A green-fingered industrialist who devoted his retirement to cultivating spectacular gardens of world renown
THE greatest passion of Ambrose Congreve, who has died aged 104, was gardening. At Mount Congreve, his Irish Georgian family seat near Kilmeadan, Co Waterford, he established gardens of world renown, noted especially for their magnificent displays of flowering woodland plants. The collection of rhododendrons that he built up there is one of the largest in the world.
As a businessman he ran Humphreys & Glasgow, the gasworks manufacturers and petrochemical engineers, from 1939, when he took over from Dr Arthur Glasgow, his father-in-law and a co-founder of the firm, until 1983, when the company was sold to an American concern.
Congreve divided his time between Mount Congreve and a large house in the St James's area of London, where he entertained lavishly. He employed numerous indoor and outdoor staff and a succession of fine chefs de cuisine, including, for a time, Albert Roux who went on to co-found Le Gavroche restaurant in London.
Ambrose Congreve was born on April 4 1907, the son of Major John Congreve and his wife Lady Helena (nee Ponsonby), a daughter of the 8th Earl of Bessborough.
The Bessboroughs were friends of Lionel de Rothschild, senior partner of NM Rothschild & Sons, the private bank, and the creator, in the years after World War One, of the noted gardens, with acres of rhododendrons, camellias, magnolias, azaleas and other flowering woodland plants, at Exbury, on The Solent in Hampshire.
It was childhood visits to Exbury that ignited an early love of gardening in Congreve (at the age of 11, as he recalled) and it was Lionel de Rothschild's taste and style of gardening that provided the inspiration for the later plantings at Mount Congreve.
After Eton and Trinity College, Cambridge, Congreve joined Unilever, working for the company from 1927 to 1936 in England and in China. Having married Arthur Glasgow's daughter Marjorie in 1935, he joined the board of Humphreys & Glasgow the next year. Glasgow had founded the firm in partnership with Alexander Humphreys in 1892. With operations based in London and New York, H&G's business was the erection of gas manufacturing plants and apparatus and the firm's gas plants were to be installed all over the world.
Following Lionel de Rothschild's death in 1942, Congreve acquired various mementoes of his gardening hero at the contents sale of de Rothschild's town house in Kensington Palace Gardens.
After the war Congreve returned to the helm of H&G, for which the Fifties and the Sixties were times of prosperity: there were major contracts with the British Gas Board for plants producing gas from coal and oil, and under Congreve the firm diversified successfully into petrochemical engineering.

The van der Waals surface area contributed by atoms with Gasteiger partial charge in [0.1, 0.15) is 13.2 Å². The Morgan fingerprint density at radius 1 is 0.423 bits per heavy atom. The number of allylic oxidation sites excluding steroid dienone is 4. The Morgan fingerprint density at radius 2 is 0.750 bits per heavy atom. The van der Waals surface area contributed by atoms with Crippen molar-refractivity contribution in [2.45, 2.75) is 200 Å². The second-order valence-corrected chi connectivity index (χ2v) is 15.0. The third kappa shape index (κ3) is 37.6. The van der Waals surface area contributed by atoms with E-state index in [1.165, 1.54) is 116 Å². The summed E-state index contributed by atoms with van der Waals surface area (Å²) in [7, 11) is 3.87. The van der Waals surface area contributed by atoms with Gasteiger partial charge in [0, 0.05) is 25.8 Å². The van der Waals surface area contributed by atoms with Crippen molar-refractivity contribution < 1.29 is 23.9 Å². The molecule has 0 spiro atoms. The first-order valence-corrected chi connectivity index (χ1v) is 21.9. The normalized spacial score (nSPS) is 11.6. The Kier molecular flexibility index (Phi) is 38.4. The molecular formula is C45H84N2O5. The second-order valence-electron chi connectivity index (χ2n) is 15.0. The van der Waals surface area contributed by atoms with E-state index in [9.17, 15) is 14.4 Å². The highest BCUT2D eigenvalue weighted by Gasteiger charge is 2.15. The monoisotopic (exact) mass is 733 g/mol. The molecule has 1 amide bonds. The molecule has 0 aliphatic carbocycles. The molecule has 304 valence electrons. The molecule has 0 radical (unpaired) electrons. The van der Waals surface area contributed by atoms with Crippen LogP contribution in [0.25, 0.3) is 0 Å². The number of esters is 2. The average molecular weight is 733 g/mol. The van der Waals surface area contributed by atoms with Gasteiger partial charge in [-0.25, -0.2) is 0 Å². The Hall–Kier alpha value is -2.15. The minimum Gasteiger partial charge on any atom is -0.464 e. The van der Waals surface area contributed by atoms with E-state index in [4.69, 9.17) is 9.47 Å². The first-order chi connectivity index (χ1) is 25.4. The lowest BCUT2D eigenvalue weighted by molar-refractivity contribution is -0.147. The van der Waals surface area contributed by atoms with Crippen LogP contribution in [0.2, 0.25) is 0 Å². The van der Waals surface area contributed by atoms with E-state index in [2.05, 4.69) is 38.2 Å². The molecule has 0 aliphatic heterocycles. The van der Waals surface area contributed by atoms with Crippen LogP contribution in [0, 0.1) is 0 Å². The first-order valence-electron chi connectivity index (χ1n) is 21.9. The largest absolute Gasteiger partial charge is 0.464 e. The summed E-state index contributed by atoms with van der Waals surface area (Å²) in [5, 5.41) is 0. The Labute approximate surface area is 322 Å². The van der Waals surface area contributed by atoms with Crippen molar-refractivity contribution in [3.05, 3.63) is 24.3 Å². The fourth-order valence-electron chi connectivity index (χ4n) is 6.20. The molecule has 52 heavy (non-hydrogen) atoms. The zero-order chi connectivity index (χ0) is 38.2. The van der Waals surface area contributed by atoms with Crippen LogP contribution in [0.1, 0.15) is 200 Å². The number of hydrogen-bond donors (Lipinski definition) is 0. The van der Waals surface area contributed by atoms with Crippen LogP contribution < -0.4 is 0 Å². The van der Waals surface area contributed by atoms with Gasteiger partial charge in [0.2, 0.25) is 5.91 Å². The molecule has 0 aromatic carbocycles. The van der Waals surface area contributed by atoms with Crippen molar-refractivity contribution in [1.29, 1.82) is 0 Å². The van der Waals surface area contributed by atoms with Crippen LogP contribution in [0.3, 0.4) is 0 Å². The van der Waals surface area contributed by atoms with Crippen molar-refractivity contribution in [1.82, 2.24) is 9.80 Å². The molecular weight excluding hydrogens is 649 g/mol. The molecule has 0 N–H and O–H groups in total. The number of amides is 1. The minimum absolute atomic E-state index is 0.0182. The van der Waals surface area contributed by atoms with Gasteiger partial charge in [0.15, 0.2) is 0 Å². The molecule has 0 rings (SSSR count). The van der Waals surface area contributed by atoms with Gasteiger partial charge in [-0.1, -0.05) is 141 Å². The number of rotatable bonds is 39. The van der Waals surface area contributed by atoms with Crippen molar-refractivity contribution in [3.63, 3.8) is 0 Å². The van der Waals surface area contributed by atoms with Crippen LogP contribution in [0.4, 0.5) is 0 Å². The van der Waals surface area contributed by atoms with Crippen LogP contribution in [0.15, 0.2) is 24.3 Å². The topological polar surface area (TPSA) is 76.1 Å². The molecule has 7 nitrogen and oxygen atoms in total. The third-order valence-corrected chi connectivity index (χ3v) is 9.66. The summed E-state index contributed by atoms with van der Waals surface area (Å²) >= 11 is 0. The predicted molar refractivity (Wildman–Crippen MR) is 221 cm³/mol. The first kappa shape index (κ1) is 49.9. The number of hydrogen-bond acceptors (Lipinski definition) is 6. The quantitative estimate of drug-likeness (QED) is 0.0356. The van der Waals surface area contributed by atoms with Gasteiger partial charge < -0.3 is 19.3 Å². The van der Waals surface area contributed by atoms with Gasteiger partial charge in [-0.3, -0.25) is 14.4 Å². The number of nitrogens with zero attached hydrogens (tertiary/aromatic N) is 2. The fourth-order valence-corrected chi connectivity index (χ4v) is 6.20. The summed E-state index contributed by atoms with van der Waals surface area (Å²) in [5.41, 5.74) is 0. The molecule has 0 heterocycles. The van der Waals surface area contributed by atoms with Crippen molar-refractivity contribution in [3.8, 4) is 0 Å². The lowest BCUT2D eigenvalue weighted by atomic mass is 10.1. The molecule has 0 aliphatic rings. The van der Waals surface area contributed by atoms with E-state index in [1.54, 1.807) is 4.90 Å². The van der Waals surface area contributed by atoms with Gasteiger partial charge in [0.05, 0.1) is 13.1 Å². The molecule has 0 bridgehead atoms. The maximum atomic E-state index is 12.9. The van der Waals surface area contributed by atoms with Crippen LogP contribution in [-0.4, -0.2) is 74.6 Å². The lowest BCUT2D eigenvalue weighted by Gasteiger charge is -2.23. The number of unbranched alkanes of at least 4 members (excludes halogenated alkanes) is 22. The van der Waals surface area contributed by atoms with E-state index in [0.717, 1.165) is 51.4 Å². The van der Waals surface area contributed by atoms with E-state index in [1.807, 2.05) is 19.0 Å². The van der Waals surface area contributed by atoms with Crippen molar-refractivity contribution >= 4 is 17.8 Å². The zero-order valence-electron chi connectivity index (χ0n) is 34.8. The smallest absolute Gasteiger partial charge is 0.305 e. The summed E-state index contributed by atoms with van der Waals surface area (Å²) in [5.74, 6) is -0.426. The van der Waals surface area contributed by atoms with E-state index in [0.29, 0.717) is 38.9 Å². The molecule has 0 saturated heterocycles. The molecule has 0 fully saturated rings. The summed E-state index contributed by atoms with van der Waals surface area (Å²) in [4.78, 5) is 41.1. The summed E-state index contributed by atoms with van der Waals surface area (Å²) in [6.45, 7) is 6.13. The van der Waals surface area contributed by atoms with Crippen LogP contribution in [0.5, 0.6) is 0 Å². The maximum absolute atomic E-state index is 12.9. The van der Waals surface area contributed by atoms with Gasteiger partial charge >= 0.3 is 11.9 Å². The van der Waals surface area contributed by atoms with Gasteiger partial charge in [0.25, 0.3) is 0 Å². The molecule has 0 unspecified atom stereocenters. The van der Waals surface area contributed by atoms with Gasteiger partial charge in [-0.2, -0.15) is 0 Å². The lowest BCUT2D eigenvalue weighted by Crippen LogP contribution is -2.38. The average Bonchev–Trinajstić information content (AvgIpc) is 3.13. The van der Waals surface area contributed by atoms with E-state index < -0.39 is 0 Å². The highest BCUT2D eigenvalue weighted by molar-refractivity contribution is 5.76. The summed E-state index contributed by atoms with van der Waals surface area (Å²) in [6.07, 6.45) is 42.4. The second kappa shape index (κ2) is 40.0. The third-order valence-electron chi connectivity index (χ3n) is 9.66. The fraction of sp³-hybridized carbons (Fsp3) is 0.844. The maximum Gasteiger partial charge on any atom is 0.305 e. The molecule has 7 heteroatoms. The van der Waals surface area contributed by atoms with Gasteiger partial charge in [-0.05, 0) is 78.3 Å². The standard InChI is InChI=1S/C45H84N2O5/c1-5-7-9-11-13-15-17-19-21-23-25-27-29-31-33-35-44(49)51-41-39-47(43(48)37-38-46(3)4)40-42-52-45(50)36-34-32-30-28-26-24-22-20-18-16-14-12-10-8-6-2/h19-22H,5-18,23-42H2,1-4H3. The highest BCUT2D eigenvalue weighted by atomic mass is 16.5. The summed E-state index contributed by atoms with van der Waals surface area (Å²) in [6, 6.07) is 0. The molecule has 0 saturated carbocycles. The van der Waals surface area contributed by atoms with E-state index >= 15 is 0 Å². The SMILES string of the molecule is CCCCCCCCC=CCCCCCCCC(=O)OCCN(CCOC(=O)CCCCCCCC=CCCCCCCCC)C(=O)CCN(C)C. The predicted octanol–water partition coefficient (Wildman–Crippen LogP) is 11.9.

With the discovery of North Sea oil and gas, however, and with a downturn in the chemical industry, business declined. A move into the offshore oil and gas business proved successful until a worldwide recession made it difficult for H&G to compete. Congreve retired in 1983, when the company was sold to a business concern based in Dallas, Texas, and he was able to devote as much time as he chose to his gardens -- some 110 acres in extent -- in Co Waterford. The main part of his scheme at Mount Congreve is woodland, with magnolias (300 varieties), camellias (600 varieties), rhododendrons (3,000 varieties) and azaleas, Japanese cherries and maples (250 types) and much else besides, including half a mile of hostas.
These plantings are overlooked by 18th and 19th Century plantations of oak and beech (Congreves have been living there for 300 years), and there are more than 16 miles of paths winding in and around them, now and again, affording fine views of the River Suir.
Four acres of walled garden are arranged into May, June, July and August borders, each filled with varieties of herbaceous plants, including special iris beds and hydrangeas in north-facing beds.
Runs of every sort of vegetable that can be grown in Ireland are interspersed with rows of aster and chrysanthemums for Mount Congreve House.
Ranges of glasshouses provided grapes, peaches and nectarines for the table, and there are displays of orchids, collections of rare fuchsias and begonias, and of almost extinct varieties of cyclamen. Hibiscus, gerbera and great stands of tall carnations were all for use in the house.
Some 70 people are employed between Mount Congreve's gardens, house and wholesale nursery; and to mark the occasion of his 100th birthday in 2007, Congreve planted a Wollemi Pine (the oldest fossil of which dates back 90 million years) which had been presented to him by his staff. He was anxious that the garden remained accessible to the public after his death. Ambrose Congreve was a tall, slender man who retained a full head of hair (latterly snow-white) into his second century. But for deteriorating eyesight, he remained remarkably -- almost unnervingly -- little altered by great age.
At his centenary lunch celebration, he quoted what he described as an old proverb: "To be happy for an hour, have a glass of wine. To be happy for a day, read a book. To be happy for a week, take a wife. To be happy for ever, make a garden." Ambrose Congreve was in London for the Chelsea Flower Show when he died on Tuesday night. His wife died in 1995, and there were no children of the marriage. He is survived by his companion of many years, his former secretary Geraldine Critchley.